As MPs packed their bags for recess, the last day of Parliament brought some big news for the employment support sector. In amongst the twenty one written ministerial statements bundled out of the door before the end of term, two offered details on the European Social Fund (ESF) – one with guarantees for the here and now, one giving some clarity on its post-Brexit future. These developments – called for by ERSA, as the joint lead of a cross-sector Working Group with the NCVO – will impact some of the most deprived communities across the UK.

So, what did the government say?

Firstly, the Chancellor announced that organisations securing funding through EU programmes up until the end of 2020 will be guaranteed by the UK government even in a no deal scenario. The government had previously committed to protect projects that secured funding before exit day. Now, successful bids for EU funding until the end of 2020 will receive their full financial allocation and will continue to receive funding over the project’s lifetime. This not only provides much needed certainty for so many ESF funded organisations to deliver education, training and employment support, but will also go some way to allowing more time to design and develop a successor to ESF and hopefully avoid a cliff edge in funding for disadvantaged communities as we exit Europe.

Secondly, the government has made a modicum of progress in designing the UK Shared Prosperity Fund (UKSPF) – the successor to EU structural funds. Up until this point, a couple of lines from the Conservative manifesto provided the available information about what this fund will do “to reduce inequalities between communities across our four nations”. Now the government has added five bullet points to show progress in discussions.

The ‘new’ news here is that the objective of the fund centres around “strengthening the foundations of productivity”, with emphasis on simplification and integration. The fund will also be UK wide and ‘engage’ devolved administrations. The old news is that it sits in the context of Local Enterprise Partnership (LEP) reforms, with a policy paper on LEP roles and responsibilities published alongside, and Local Industrial Strategies will provide the mechanism for mayoral combined authorities and LEPs to prioritise UKSPF spend.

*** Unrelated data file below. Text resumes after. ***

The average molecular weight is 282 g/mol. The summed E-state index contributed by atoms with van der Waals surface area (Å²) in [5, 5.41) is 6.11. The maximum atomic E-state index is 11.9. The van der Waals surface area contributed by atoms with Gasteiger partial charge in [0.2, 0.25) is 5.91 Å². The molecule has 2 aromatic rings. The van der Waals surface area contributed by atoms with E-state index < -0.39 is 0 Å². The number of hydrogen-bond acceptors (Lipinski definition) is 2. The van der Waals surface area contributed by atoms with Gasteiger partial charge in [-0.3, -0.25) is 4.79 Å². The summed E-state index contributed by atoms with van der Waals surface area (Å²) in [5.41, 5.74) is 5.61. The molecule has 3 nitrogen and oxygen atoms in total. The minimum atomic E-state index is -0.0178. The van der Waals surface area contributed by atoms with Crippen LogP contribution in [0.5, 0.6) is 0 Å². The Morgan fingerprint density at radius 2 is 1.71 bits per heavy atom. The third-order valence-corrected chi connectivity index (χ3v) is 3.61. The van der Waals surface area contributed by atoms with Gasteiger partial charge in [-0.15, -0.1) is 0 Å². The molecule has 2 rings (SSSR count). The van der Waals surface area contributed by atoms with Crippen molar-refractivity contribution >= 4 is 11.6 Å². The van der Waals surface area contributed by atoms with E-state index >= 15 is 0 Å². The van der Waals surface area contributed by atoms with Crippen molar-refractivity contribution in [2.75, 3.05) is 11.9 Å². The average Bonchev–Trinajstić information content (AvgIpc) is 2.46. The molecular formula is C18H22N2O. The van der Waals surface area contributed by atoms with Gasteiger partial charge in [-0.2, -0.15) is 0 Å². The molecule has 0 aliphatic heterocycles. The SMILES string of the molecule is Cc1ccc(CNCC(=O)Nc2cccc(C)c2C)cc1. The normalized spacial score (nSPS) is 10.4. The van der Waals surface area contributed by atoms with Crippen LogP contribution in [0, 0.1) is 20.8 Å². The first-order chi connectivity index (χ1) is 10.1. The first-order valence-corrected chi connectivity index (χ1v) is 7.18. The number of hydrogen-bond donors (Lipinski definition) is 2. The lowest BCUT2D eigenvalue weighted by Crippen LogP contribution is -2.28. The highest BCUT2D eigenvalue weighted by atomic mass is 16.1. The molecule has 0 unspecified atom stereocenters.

Investments also need to be “supported by strong evidence about what works at the local level”. Across the sectors, we therefore need to provide examples of good practice, evidence and data to demonstrate what ESF has made possible and how we can build on this for the future. Now is the time to show what good employment and skills support looks like and how it can help the UK fulfil its post-Brexit potential.

So there has been some stability afforded by the announcements, but there’s still a lot to do across the board. There will be a public consultation later this year on the UKSPF, where the ERSA / NCVO Working Group will stress the importance of what’s being achieved through ESF and the opportunities to improve and do more after Brexit. All thirty eight LEPs need to be cognisant that tackling productivity means tackling skills gaps, addressing health inequalities and supporting disadvantaged groups into employment; that integration means transforming the social economy and inclusivity of an area; and that local strategies need to reflect the workforces of tomorrow and not the businesses of today. And the Government needs to understand that replacing the ESF is a multi-layered challenge which requires a multisectoral solution based on deep partnership working. It is vital it engages with the voluntary sector and independent providers of employment and skills right from the outset, not just as delivery agents. In doing so, we can build a world-leading initiative which helps all communities take advantage of the opportunities that leaving the European Union could bring.

Sam Windett is Head of Policy and Communications at ERSA